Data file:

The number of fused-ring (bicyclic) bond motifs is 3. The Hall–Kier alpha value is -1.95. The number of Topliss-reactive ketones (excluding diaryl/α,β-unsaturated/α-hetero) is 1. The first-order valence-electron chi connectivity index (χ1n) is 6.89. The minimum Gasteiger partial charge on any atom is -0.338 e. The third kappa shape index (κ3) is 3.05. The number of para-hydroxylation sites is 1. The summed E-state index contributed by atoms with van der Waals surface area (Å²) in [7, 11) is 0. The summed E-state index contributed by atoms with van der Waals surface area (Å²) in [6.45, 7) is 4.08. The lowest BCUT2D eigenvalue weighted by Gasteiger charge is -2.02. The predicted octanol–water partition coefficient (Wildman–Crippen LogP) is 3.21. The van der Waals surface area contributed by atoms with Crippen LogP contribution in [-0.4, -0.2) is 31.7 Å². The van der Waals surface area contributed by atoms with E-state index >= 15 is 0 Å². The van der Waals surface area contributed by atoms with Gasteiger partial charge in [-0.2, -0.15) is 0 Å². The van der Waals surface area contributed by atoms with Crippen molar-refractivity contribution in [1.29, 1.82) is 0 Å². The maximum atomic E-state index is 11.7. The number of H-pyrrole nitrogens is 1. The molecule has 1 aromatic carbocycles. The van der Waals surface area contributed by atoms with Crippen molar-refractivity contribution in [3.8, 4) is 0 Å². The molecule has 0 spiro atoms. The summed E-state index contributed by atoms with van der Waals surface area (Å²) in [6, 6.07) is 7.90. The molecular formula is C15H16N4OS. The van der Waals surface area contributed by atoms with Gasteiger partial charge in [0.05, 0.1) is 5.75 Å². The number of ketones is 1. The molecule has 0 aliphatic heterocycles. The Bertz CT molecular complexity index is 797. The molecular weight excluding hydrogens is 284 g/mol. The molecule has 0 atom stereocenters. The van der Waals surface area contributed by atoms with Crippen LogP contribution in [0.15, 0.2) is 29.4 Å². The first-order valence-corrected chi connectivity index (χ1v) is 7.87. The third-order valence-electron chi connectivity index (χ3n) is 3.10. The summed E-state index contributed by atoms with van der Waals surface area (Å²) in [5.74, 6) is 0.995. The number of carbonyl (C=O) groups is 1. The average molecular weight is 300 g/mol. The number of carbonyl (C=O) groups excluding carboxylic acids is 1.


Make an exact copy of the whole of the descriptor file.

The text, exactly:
The number of fused-ring (bicyclic) bond motifs is 3. The Hall–Kier alpha value is -1.95. The number of Topliss-reactive ketones (excluding diaryl/α,β-unsaturated/α-hetero) is 1. The first-order valence-electron chi connectivity index (χ1n) is 6.89. The minimum Gasteiger partial charge on any atom is -0.338 e. The third kappa shape index (κ3) is 3.05. The number of para-hydroxylation sites is 1. The summed E-state index contributed by atoms with van der Waals surface area (Å²) in [7, 11) is 0. The summed E-state index contributed by atoms with van der Waals surface area (Å²) in [6.45, 7) is 4.08. The lowest BCUT2D eigenvalue weighted by Gasteiger charge is -2.02. The predicted octanol–water partition coefficient (Wildman–Crippen LogP) is 3.21. The van der Waals surface area contributed by atoms with Crippen LogP contribution in [-0.4, -0.2) is 31.7 Å². The van der Waals surface area contributed by atoms with E-state index >= 15 is 0 Å². The van der Waals surface area contributed by atoms with Gasteiger partial charge in [-0.2, -0.15) is 0 Å². The van der Waals surface area contributed by atoms with Crippen molar-refractivity contribution in [1.29, 1.82) is 0 Å². The maximum atomic E-state index is 11.7. The number of H-pyrrole nitrogens is 1. The molecule has 1 aromatic carbocycles. The van der Waals surface area contributed by atoms with Crippen molar-refractivity contribution in [3.8, 4) is 0 Å². The molecule has 0 spiro atoms. The summed E-state index contributed by atoms with van der Waals surface area (Å²) in [6, 6.07) is 7.90. The molecular formula is C15H16N4OS. The van der Waals surface area contributed by atoms with Gasteiger partial charge in [0.05, 0.1) is 5.75 Å². The number of ketones is 1. The molecule has 0 aliphatic heterocycles. The Bertz CT molecular complexity index is 797. The molecular weight excluding hydrogens is 284 g/mol. The molecule has 0 atom stereocenters. The van der Waals surface area contributed by atoms with Crippen LogP contribution in [0.15, 0.2) is 29.4 Å². The first-order valence-corrected chi connectivity index (χ1v) is 7.87. The third-order valence-electron chi connectivity index (χ3n) is 3.10. The summed E-state index contributed by atoms with van der Waals surface area (Å²) in [5.74, 6) is 0.995. The number of carbonyl (C=O) groups is 1. The average molecular weight is 300 g/mol. The number of carbonyl (C=O) groups excluding carboxylic acids is 1.